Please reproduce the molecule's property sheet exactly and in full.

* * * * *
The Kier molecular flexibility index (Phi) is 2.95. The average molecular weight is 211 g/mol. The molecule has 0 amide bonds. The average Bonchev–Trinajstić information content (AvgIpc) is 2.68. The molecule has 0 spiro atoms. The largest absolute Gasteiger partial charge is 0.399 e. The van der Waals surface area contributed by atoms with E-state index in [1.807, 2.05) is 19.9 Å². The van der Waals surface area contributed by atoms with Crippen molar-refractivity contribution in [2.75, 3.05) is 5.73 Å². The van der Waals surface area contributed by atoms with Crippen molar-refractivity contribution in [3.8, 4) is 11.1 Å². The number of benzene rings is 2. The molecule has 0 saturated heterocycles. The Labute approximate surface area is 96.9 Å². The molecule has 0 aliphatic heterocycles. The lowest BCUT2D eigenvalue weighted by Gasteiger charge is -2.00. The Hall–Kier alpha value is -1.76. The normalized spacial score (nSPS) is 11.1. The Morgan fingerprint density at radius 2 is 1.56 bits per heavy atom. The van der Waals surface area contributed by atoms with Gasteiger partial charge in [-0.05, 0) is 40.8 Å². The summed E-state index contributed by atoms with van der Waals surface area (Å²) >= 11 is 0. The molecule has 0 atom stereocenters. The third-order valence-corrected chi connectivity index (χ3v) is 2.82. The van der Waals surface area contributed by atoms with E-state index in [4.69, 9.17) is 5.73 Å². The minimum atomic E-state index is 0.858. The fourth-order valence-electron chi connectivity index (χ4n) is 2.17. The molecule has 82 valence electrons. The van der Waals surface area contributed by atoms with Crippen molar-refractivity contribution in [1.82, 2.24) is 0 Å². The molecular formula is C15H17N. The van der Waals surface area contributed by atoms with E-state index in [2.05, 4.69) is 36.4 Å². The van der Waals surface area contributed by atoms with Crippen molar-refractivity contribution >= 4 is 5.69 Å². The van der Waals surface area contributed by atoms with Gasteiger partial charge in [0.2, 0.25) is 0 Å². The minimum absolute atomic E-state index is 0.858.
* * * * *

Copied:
The Kier molecular flexibility index (Phi) is 2.95. The average molecular weight is 211 g/mol. The molecule has 0 amide bonds. The average Bonchev–Trinajstić information content (AvgIpc) is 2.68. The molecule has 0 spiro atoms. The largest absolute Gasteiger partial charge is 0.399 e. The van der Waals surface area contributed by atoms with E-state index in [1.807, 2.05) is 19.9 Å². The van der Waals surface area contributed by atoms with Crippen molar-refractivity contribution in [2.75, 3.05) is 5.73 Å². The van der Waals surface area contributed by atoms with Crippen molar-refractivity contribution in [3.8, 4) is 11.1 Å². The number of benzene rings is 2. The molecule has 0 saturated heterocycles. The Labute approximate surface area is 96.9 Å². The molecule has 0 aliphatic heterocycles. The lowest BCUT2D eigenvalue weighted by Gasteiger charge is -2.00. The Hall–Kier alpha value is -1.76. The normalized spacial score (nSPS) is 11.1. The Morgan fingerprint density at radius 2 is 1.56 bits per heavy atom. The van der Waals surface area contributed by atoms with Gasteiger partial charge in [-0.05, 0) is 40.8 Å². The summed E-state index contributed by atoms with van der Waals surface area (Å²) >= 11 is 0. The molecule has 0 atom stereocenters. The third-order valence-corrected chi connectivity index (χ3v) is 2.82. The van der Waals surface area contributed by atoms with E-state index in [4.69, 9.17) is 5.73 Å². The minimum atomic E-state index is 0.858. The fourth-order valence-electron chi connectivity index (χ4n) is 2.17. The molecule has 82 valence electrons. The van der Waals surface area contributed by atoms with Crippen molar-refractivity contribution in [1.82, 2.24) is 0 Å². The molecular formula is C15H17N. The van der Waals surface area contributed by atoms with E-state index in [2.05, 4.69) is 36.4 Å². The van der Waals surface area contributed by atoms with Crippen molar-refractivity contribution >= 4 is 5.69 Å². The van der Waals surface area contributed by atoms with Gasteiger partial charge in [0.2, 0.25) is 0 Å². The minimum absolute atomic E-state index is 0.858.